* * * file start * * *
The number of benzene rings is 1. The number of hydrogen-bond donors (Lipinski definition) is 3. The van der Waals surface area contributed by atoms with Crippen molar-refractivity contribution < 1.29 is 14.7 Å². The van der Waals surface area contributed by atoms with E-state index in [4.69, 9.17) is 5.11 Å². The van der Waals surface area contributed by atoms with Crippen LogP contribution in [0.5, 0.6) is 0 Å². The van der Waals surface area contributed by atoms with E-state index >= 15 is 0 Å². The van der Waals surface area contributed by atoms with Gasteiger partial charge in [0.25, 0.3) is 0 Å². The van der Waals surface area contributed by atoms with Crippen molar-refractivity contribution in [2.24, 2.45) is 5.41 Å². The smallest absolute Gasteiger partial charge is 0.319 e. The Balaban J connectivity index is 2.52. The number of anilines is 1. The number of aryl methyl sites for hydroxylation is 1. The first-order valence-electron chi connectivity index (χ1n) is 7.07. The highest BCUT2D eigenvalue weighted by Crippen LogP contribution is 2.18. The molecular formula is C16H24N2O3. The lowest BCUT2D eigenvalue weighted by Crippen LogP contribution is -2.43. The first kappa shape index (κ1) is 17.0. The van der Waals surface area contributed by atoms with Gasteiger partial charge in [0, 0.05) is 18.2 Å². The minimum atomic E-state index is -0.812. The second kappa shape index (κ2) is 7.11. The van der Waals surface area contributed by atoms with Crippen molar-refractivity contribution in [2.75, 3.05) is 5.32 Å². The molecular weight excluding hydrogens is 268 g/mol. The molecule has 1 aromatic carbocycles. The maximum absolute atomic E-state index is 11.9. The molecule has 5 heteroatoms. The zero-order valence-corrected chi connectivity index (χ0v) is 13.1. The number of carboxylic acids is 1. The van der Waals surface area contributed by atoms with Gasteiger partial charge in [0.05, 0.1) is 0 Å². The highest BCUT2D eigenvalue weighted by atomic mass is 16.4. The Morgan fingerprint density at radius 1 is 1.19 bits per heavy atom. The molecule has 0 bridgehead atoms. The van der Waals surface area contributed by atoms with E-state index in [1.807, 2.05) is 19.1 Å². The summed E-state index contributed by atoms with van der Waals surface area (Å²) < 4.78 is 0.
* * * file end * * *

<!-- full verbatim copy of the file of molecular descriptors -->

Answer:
The number of benzene rings is 1. The number of hydrogen-bond donors (Lipinski definition) is 3. The van der Waals surface area contributed by atoms with Crippen molar-refractivity contribution < 1.29 is 14.7 Å². The van der Waals surface area contributed by atoms with E-state index in [4.69, 9.17) is 5.11 Å². The van der Waals surface area contributed by atoms with Crippen LogP contribution in [0.5, 0.6) is 0 Å². The van der Waals surface area contributed by atoms with E-state index >= 15 is 0 Å². The van der Waals surface area contributed by atoms with Gasteiger partial charge in [0.25, 0.3) is 0 Å². The van der Waals surface area contributed by atoms with Crippen molar-refractivity contribution in [2.24, 2.45) is 5.41 Å². The smallest absolute Gasteiger partial charge is 0.319 e. The Balaban J connectivity index is 2.52. The number of anilines is 1. The number of aryl methyl sites for hydroxylation is 1. The first-order valence-electron chi connectivity index (χ1n) is 7.07. The highest BCUT2D eigenvalue weighted by Crippen LogP contribution is 2.18. The molecular formula is C16H24N2O3. The lowest BCUT2D eigenvalue weighted by Crippen LogP contribution is -2.43. The first kappa shape index (κ1) is 17.0. The van der Waals surface area contributed by atoms with Gasteiger partial charge in [0, 0.05) is 18.2 Å². The minimum atomic E-state index is -0.812. The second kappa shape index (κ2) is 7.11. The van der Waals surface area contributed by atoms with Crippen molar-refractivity contribution in [2.75, 3.05) is 5.32 Å². The molecular weight excluding hydrogens is 268 g/mol. The molecule has 1 aromatic carbocycles. The maximum absolute atomic E-state index is 11.9. The molecule has 5 heteroatoms. The zero-order valence-corrected chi connectivity index (χ0v) is 13.1. The number of carboxylic acids is 1. The van der Waals surface area contributed by atoms with Gasteiger partial charge in [0.05, 0.1) is 0 Å². The highest BCUT2D eigenvalue weighted by atomic mass is 16.4. The Morgan fingerprint density at radius 1 is 1.19 bits per heavy atom. The molecule has 0 bridgehead atoms. The van der Waals surface area contributed by atoms with E-state index in [1.807, 2.05) is 19.1 Å². The summed E-state index contributed by atoms with van der Waals surface area (Å²) < 4.78 is 0.